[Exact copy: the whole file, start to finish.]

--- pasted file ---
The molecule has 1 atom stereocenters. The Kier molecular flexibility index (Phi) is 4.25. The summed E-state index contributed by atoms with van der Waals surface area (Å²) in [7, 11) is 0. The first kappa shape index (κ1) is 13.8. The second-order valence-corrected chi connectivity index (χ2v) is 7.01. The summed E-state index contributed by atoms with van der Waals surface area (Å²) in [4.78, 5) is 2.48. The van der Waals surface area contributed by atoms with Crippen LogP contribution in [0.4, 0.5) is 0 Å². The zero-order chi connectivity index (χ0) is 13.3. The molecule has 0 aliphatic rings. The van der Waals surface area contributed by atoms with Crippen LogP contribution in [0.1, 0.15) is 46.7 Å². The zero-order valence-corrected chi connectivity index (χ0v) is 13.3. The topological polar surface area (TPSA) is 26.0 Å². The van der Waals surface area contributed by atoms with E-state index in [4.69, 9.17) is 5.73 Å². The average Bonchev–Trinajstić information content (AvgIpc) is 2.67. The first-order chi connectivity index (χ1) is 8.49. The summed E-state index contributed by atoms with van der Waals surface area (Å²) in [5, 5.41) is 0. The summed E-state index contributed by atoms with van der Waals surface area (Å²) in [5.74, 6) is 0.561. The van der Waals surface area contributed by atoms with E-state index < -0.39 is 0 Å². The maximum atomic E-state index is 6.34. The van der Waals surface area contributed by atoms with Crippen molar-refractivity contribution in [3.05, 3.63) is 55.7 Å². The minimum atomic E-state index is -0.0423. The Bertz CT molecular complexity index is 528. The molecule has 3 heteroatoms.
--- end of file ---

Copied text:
The molecule has 1 atom stereocenters. The Kier molecular flexibility index (Phi) is 4.25. The summed E-state index contributed by atoms with van der Waals surface area (Å²) in [7, 11) is 0. The first kappa shape index (κ1) is 13.8. The second-order valence-corrected chi connectivity index (χ2v) is 7.01. The summed E-state index contributed by atoms with van der Waals surface area (Å²) in [4.78, 5) is 2.48. The van der Waals surface area contributed by atoms with Crippen LogP contribution in [0.4, 0.5) is 0 Å². The zero-order chi connectivity index (χ0) is 13.3. The molecule has 0 aliphatic rings. The van der Waals surface area contributed by atoms with Crippen LogP contribution in [0.1, 0.15) is 46.7 Å². The zero-order valence-corrected chi connectivity index (χ0v) is 13.3. The topological polar surface area (TPSA) is 26.0 Å². The van der Waals surface area contributed by atoms with E-state index in [4.69, 9.17) is 5.73 Å². The average Bonchev–Trinajstić information content (AvgIpc) is 2.67. The first-order chi connectivity index (χ1) is 8.49. The summed E-state index contributed by atoms with van der Waals surface area (Å²) in [5, 5.41) is 0. The summed E-state index contributed by atoms with van der Waals surface area (Å²) in [5.74, 6) is 0.561. The van der Waals surface area contributed by atoms with E-state index < -0.39 is 0 Å². The maximum atomic E-state index is 6.34. The van der Waals surface area contributed by atoms with Crippen molar-refractivity contribution in [3.05, 3.63) is 55.7 Å². The minimum atomic E-state index is -0.0423. The Bertz CT molecular complexity index is 528. The molecule has 3 heteroatoms.